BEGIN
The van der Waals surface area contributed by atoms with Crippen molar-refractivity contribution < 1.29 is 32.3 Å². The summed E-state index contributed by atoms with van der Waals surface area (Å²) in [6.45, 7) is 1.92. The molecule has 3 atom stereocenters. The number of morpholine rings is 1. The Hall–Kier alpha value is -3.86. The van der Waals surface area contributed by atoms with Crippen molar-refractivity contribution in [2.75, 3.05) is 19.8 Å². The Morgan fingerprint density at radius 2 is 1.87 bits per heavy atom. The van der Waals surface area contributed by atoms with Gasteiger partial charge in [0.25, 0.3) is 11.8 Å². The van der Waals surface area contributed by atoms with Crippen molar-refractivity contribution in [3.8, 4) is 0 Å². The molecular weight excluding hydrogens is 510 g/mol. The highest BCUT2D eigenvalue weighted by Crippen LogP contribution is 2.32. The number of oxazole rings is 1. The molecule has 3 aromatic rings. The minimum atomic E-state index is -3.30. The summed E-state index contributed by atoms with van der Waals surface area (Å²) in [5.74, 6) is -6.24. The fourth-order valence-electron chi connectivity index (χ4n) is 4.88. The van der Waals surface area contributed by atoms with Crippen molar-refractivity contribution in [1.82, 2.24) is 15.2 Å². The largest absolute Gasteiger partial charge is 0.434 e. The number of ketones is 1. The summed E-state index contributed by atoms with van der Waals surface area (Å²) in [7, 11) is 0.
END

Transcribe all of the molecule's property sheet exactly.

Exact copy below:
The van der Waals surface area contributed by atoms with Crippen molar-refractivity contribution < 1.29 is 32.3 Å². The summed E-state index contributed by atoms with van der Waals surface area (Å²) in [6.45, 7) is 1.92. The molecule has 3 atom stereocenters. The number of morpholine rings is 1. The Hall–Kier alpha value is -3.86. The van der Waals surface area contributed by atoms with Crippen molar-refractivity contribution in [2.75, 3.05) is 19.8 Å². The Morgan fingerprint density at radius 2 is 1.87 bits per heavy atom. The van der Waals surface area contributed by atoms with Gasteiger partial charge in [0.25, 0.3) is 11.8 Å². The van der Waals surface area contributed by atoms with Crippen molar-refractivity contribution in [3.8, 4) is 0 Å². The molecular weight excluding hydrogens is 510 g/mol. The highest BCUT2D eigenvalue weighted by Crippen LogP contribution is 2.32. The number of oxazole rings is 1. The molecule has 3 aromatic rings. The minimum atomic E-state index is -3.30. The summed E-state index contributed by atoms with van der Waals surface area (Å²) in [5.74, 6) is -6.24. The fourth-order valence-electron chi connectivity index (χ4n) is 4.88. The van der Waals surface area contributed by atoms with Crippen molar-refractivity contribution in [1.82, 2.24) is 15.2 Å². The largest absolute Gasteiger partial charge is 0.434 e. The number of ketones is 1. The summed E-state index contributed by atoms with van der Waals surface area (Å²) in [7, 11) is 0.